Should you rotate from stocks to bonds and funds? Are cryptocurrency investments worth the volatility? What are the dominant themes for investing in 2022?
Predicting the future can be a risky exercise at any time. It can be especially so in times of uncertainty, and there is no shortage of uncertainty before 2022. But a group of panelists said that exchange-traded funds (ETFs) and cryptocurrency adoption will continue to grow this year, during a panel discussion on 4 January. , 2022, courtesy of Investopedia and ETFTrends.com.
- The markets experienced an unexpectedly wild ride in 2021. For 2022, experts suggest taking a new step and moving away from large-cap stocks.
- The risk environment should ensure the continued adoption of cryptocurrency across global markets.
- Speakers predict that exchange-traded funds (ETFs) will continue to proliferate in 2022.
Their assessments for 2022 come at a particularly unpredictable time in the markets. At the end of 2020, asset prices rose dramatically, and the S&P 500 gained more than 16% in a year when the pandemic brought the US economy to a standstill. Then, investment analysts said prices have “stretched” and there is a “good possibility” of a pullback in 2021, reminding investors that “stock prices aren’t going up forever.”
But the extended prices did not go down or down. Instead, the S&P 500 rose about 27% in 2021. Next year presents an even more confusing scene. Inflation is on the rise. New variants of COVID have emerged. The Federal Reserve is expected to raise interest rates next year.
For 2022, committee members recommended a new market action. “Throw [out] for you [portfolio] Model. “It doesn’t make sense,” said Joshua Brown, founder of Ritholtz Wealth Management, an investment advisory firm, noting that the past three years have been the stock market’s best period since 1999, despite the COVID turmoil.
In 2022, big-growth corporate stocks, which include prominent technology stocks, will take a “break” from market-leading gains, according to Brown. Instead, he urged investors to look elsewhere in the market that might promise profits, such as growth in small businesses or stocks of small value.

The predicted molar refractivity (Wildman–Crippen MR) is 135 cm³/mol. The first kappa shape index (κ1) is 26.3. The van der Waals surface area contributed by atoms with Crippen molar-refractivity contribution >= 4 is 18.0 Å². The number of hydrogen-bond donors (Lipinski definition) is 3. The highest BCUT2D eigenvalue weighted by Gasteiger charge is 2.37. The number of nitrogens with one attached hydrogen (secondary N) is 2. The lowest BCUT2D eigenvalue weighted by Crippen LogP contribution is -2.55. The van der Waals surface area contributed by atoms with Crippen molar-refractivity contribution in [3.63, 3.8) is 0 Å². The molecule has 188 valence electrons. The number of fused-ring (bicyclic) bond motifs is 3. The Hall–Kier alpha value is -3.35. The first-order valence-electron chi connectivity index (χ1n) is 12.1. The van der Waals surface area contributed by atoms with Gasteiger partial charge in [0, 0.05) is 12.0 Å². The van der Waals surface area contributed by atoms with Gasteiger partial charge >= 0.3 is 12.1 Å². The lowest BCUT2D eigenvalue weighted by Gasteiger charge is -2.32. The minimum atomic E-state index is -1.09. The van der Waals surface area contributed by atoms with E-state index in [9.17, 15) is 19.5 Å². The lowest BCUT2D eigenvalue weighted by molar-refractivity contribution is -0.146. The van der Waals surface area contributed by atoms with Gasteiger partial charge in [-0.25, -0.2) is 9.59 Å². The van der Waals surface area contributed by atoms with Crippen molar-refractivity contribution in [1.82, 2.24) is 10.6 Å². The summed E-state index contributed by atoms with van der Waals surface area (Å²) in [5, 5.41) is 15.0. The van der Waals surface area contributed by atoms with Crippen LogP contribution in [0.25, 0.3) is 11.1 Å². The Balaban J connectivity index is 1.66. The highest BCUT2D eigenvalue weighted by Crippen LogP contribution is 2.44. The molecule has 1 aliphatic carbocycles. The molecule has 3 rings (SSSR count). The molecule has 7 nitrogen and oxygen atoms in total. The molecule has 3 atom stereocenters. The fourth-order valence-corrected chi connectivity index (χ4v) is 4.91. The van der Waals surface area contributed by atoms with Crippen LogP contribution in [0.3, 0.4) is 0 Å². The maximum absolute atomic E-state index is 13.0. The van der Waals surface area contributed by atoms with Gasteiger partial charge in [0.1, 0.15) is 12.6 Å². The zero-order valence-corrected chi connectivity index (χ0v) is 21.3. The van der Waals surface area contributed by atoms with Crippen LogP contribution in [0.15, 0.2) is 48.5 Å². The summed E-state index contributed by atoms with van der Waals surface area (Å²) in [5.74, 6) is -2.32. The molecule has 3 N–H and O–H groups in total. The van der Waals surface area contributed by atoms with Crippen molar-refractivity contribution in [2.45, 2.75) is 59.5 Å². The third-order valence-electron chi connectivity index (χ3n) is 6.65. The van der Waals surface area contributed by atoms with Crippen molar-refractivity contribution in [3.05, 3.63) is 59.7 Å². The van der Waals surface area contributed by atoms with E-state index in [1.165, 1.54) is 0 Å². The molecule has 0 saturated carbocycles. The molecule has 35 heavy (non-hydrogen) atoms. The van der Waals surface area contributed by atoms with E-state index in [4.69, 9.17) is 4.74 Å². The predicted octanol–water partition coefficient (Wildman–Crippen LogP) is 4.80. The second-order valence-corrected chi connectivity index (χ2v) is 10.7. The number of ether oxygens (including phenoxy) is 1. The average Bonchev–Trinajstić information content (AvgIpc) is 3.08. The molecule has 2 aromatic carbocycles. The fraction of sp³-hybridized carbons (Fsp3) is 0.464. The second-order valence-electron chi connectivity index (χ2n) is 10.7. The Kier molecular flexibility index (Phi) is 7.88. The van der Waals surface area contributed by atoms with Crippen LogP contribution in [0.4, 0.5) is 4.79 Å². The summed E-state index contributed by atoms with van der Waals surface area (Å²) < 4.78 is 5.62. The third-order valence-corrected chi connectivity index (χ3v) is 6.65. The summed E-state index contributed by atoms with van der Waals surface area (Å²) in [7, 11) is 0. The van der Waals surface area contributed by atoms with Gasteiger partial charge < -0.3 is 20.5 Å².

Liz Young, head of investment strategy at millennium-focused personal finance (SoFi) firm SoFi, echoed Brown’s view. “In an environment where interest rates are rising, other sectors [not tech] Take the lead,” he said, referring to the expected monetary tightening by the Federal Reserve expected in 2022. For younger investors who may have followed the herd in tech stocks, this means it may be time to diversify their funds into other sectors such as healthcare, Young said. The switch to clean energy also offers many investment opportunities.
Speakers also identified other topics that are expected to take center stage in the coming year. Cryptocurrency is one of them. Stimulus funds combined with lower interest rates have pushed investors money into risky assets, such as cryptocurrencies, during the pandemic.
The market capitalization of cryptocurrencies has grown to over $1 trillion during this time. Decentralized finance (DeFi) and non-fungible tokens (NFTs) are becoming the latest buzzwords, and governments around the world are considering the introduction of central bank digital currencies (CBDCs).
According to SoFi’s Young, currency volatility will double in 2022 as central banks around the world chart their economic recovery from the pandemic. Young said the volatility will drive greater adoption of cryptocurrencies across the global economy. During 2021, the markets saw the emergence of the first Bitcoin futures-based ETF into the economy. This year there will be more ETFs tied to bitcoin, according to Leah Wald, CEO of Valkyrie Investments.
ETFs were another asset class that had a distinct year in 2021. Dave Nadig, chief investment officer at ETFTrends.com, said four new ETFs were opened for each closed fund. By the end of 2021, ETFs had received more than $900 billion in inflows. “There is a clear amount here that the ETF will be a strong cover for any kind of exposure an investor is trying to get,” Nadig said.
The hunger for ETFs as a way to spread investments across different asset classes is reflected in the breadth of ETFs that cater to investors of all shapes. Big investors, like Vanguard, have already pooled big stocks with money in their funds. This means that risky assets, such as bitcoin, will have the support of investment managers looking for profits.
Eric Balchonas, chief ETF analyst at Bloomberg, said the Ark Transparency ETF (CTRU), which seeks to mirror the performance of the world’s 100 most transparent companies, is the company’s “hot sauce” to investors. It also identified the Avantis International Small Cap Val ETF (AVDV) as another option. However, the Bitcoin spot ETF, long considered the holy grail by crypto enthusiasts, will not be approved by the SEC this year, according to Nadig of ETFTrends.com.